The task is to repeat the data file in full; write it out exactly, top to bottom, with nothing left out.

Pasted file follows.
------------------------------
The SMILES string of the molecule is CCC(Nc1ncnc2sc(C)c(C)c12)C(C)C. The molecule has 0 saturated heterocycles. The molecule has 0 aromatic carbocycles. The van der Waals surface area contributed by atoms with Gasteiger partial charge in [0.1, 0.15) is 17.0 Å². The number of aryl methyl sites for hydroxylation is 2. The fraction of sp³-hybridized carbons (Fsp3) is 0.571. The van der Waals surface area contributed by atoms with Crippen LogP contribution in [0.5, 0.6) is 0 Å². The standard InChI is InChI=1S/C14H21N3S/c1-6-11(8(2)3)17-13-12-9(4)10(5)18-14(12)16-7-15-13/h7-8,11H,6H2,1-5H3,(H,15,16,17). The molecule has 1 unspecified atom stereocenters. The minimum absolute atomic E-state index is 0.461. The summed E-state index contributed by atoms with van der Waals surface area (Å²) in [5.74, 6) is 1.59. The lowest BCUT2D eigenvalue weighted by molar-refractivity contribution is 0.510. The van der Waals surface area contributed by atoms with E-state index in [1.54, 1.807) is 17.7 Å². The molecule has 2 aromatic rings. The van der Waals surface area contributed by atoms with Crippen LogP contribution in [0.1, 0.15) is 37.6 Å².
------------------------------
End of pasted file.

The SMILES string of the molecule is CCC(Nc1ncnc2sc(C)c(C)c12)C(C)C. The molecule has 0 saturated heterocycles. The molecule has 0 aromatic carbocycles. The van der Waals surface area contributed by atoms with Gasteiger partial charge in [0.1, 0.15) is 17.0 Å². The number of aryl methyl sites for hydroxylation is 2. The fraction of sp³-hybridized carbons (Fsp3) is 0.571. The van der Waals surface area contributed by atoms with Crippen LogP contribution in [0.5, 0.6) is 0 Å². The standard InChI is InChI=1S/C14H21N3S/c1-6-11(8(2)3)17-13-12-9(4)10(5)18-14(12)16-7-15-13/h7-8,11H,6H2,1-5H3,(H,15,16,17). The molecule has 1 unspecified atom stereocenters. The minimum absolute atomic E-state index is 0.461. The summed E-state index contributed by atoms with van der Waals surface area (Å²) in [5.74, 6) is 1.59. The lowest BCUT2D eigenvalue weighted by molar-refractivity contribution is 0.510. The van der Waals surface area contributed by atoms with E-state index in [1.54, 1.807) is 17.7 Å². The molecule has 2 aromatic rings. The van der Waals surface area contributed by atoms with Crippen LogP contribution in [0.1, 0.15) is 37.6 Å².